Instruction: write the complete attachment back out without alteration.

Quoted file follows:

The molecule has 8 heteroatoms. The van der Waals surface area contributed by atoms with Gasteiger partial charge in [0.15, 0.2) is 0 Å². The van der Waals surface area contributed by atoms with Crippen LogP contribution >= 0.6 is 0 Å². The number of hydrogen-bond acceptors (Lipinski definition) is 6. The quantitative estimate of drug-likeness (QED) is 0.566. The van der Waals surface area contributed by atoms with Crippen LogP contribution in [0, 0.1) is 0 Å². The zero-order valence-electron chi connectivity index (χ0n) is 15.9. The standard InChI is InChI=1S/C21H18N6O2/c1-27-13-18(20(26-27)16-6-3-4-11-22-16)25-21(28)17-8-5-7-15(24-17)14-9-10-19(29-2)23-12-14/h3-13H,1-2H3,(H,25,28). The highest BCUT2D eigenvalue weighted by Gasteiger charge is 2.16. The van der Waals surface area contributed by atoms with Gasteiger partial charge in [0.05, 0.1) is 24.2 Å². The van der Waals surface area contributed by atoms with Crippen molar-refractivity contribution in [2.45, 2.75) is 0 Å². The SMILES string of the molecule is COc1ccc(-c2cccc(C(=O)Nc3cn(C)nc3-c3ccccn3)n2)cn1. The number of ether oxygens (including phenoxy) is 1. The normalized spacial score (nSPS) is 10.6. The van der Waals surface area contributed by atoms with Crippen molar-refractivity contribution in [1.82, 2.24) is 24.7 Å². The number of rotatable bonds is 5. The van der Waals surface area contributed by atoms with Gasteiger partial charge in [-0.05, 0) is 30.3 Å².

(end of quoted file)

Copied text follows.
The molecule has 8 heteroatoms. The van der Waals surface area contributed by atoms with Gasteiger partial charge in [0.15, 0.2) is 0 Å². The van der Waals surface area contributed by atoms with Crippen LogP contribution >= 0.6 is 0 Å². The number of hydrogen-bond acceptors (Lipinski definition) is 6. The quantitative estimate of drug-likeness (QED) is 0.566. The van der Waals surface area contributed by atoms with Crippen LogP contribution in [0, 0.1) is 0 Å². The zero-order valence-electron chi connectivity index (χ0n) is 15.9. The standard InChI is InChI=1S/C21H18N6O2/c1-27-13-18(20(26-27)16-6-3-4-11-22-16)25-21(28)17-8-5-7-15(24-17)14-9-10-19(29-2)23-12-14/h3-13H,1-2H3,(H,25,28). The highest BCUT2D eigenvalue weighted by Gasteiger charge is 2.16. The van der Waals surface area contributed by atoms with Gasteiger partial charge in [0.05, 0.1) is 24.2 Å². The van der Waals surface area contributed by atoms with Crippen molar-refractivity contribution in [2.45, 2.75) is 0 Å². The SMILES string of the molecule is COc1ccc(-c2cccc(C(=O)Nc3cn(C)nc3-c3ccccn3)n2)cn1. The number of ether oxygens (including phenoxy) is 1. The normalized spacial score (nSPS) is 10.6. The van der Waals surface area contributed by atoms with Crippen molar-refractivity contribution in [1.82, 2.24) is 24.7 Å². The number of rotatable bonds is 5. The van der Waals surface area contributed by atoms with Gasteiger partial charge in [-0.05, 0) is 30.3 Å².